Updated Buffalo Nickel Values with Pricing
During the COVID-19 pandemic, many people found themselves experimenting with new hobbies to fill their time.
Coin collecting became a popular pastime because it embraces history, offers a family-like culture, and doesn’t cost much to get started.
One of the first coins that many collectors get is the Buffalo nickel.
Sometimes referred to as the “Indian Head” nickel, the United States produced this five-cent coin from 1913 to 1938.
What makes it such a popular coin is its versatility.
If you’re just getting started, you can get some common dates in circulated condition without paying much.
When you’re an advanced collector, finding an important date in uncirculated condition can be quite challenging.
History of the Buffalo Nickels in the United States
James Earl Fraser receives credit for designing both sides of the Buffalo nickel, referred to as the obverse and reverse.
His work was part of the Renaissance of American Coinage that began under the guidance of President Teddy Roosevelt.
On the obverse, you’ll see a Native American facing to the right, using Fraser’s trademark rustic design to make it a standout piece.
Although some people still claim it is a specific individual, the portrait is an imagined combination of several tribal chiefs from history.
The reverse features the iconic American buffalo that gives the nickel its name.
It is popularly believed that Fraser modeled his design after an animal at the NYC Zoo at the time named Black Diamond.
No one has ever been able to refute or confirm the idea.
The first design had the buffalo standing on a dirt mound with “Five Cents” rising above it.
This feature ended up being a flaw as the denomination wore off prematurely.
That’s why there is a second type for the year, with the update placing the value below the coin’s rim instead.
What Are the Key Dates of the Buffalo Nickels?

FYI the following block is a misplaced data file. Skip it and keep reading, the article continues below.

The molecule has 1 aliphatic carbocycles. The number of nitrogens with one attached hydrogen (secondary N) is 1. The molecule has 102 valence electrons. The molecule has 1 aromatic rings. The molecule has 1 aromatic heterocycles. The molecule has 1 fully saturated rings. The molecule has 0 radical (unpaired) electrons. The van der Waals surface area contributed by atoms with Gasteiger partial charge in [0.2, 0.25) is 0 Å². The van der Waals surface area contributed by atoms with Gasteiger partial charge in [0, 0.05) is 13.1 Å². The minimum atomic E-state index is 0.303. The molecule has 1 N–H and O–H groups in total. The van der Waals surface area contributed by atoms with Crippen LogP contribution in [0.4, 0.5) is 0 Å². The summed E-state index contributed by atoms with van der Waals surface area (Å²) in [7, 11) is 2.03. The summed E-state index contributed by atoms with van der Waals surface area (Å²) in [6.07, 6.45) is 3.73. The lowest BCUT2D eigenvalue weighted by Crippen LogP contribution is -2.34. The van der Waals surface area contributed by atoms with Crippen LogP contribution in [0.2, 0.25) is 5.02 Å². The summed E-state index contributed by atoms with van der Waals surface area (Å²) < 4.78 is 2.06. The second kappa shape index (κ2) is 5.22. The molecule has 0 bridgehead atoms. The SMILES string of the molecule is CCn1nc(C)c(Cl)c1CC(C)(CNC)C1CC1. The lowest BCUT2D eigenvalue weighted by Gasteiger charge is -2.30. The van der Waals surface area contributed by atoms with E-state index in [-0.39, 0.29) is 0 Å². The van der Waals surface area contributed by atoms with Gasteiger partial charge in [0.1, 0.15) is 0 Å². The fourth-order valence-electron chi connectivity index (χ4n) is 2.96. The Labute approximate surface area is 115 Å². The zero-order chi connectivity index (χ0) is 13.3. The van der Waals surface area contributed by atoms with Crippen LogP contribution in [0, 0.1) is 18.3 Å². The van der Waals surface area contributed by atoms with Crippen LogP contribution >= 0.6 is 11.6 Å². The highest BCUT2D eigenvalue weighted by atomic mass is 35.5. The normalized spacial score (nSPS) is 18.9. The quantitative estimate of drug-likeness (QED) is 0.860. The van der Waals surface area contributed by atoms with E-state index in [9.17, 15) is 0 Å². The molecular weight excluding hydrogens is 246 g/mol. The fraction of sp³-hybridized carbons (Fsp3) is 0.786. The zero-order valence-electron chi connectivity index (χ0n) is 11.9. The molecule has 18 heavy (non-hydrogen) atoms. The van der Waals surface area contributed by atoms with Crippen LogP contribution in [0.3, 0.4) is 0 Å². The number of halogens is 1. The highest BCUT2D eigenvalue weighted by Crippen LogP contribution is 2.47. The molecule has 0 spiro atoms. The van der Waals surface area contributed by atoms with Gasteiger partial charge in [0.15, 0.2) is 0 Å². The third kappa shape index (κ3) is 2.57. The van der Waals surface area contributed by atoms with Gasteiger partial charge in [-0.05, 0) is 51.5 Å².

If you find an original Buffalo nickel from one of the following years or production lines, it is worth considerably more than one considered common.
You’ll get even more value from the coin when it gets graded as being in an uncirculated condition.
A word of caution before you start checking your change: counterfeits are quite common with this coin.
Before you attempt to sell one or buy one for your collection, have it authenticated by a trustworthy third-party service.
The best Buffalo nickels to collect are as follows.
- 1913-S Type 2
- 1916-16 Doubled Die
- 1918-D Doubled Die 8-over-7
- 1937-D The Three-Legged Buffalo
If you’re new to coin collecting for American pieces, the letter behind the date indicates what mint produced the item. “S” stands for San Francisco, while “D” means the U.S. made it in Denver.
A Buffalo nickel with only a date indicates that it was most likely created in Philadelphia.
What Are the Prices of a Buffalo Nickel Today?
The most affordable Buffalo nickels to start collecting today are the ones in circulated condition from the later years printed by the mint.
Anything made in 1935 as a standard coin without a doubled die error or some other malfunction retails for approximately $1 in 2020.
If you want something with more rarity, the Buffalo nickels in circulated condition from 1927 on are typically under $3.
However, a 1927-D in that condition was selling at an average price of $4.70 for the year.
When your goals are to be an intermediate collector, Buffalo nickels’ circulated condition in its first production years is typically under $50, with some exceptions.
The 1913-S Type 2 Buffalo Nickel was selling for $290, while the 1913-S Type 1 sold for $42.
The uncirculated coins bring in the most money, especially when they are a highly collectible item.
Here are the prices for the collectible coins listed above for 2020.
- 1913-S Type 2 Uncirculated: $900
- 1916-16 Doubled Die Uncirculated: $110,000
- 1918-D Doubled Die 8-over-7 Uncirculated: $43,000
- 1921-S Uncirculated: $1,900
- 1924-S Uncirculated: $2,700
- 1926-S Uncirculated: $6,400
- 1937-D The Three-Legged Buffalo Uncirculated: $3,300
That’s why you must be careful to avoid counterfeits when trying to add these specific coins to your collection.
Without authenticity or verification, you will never know for certain if what you’ve purchased is the real thing.
Buffalo nickels are an exciting first coin to collect because they check all of the boxes for collectors.
It’s a historic item with a fascinating story that people still love to have, even if they don’t consider themselves a collector.
That’s why they’ll always have value.
1913-S Type 2 ($900 worth)
1916-16 Doubled Die ($110,000 worth)
1918 D Doubled Die 8 over 7 ($43,000 worth)
1921 S ($1,900 worth)
1924 S ($2,700 worth)
1926 S ($6,400 worth)
1937 D ($3,300 worth)
Photo credits NGC Coin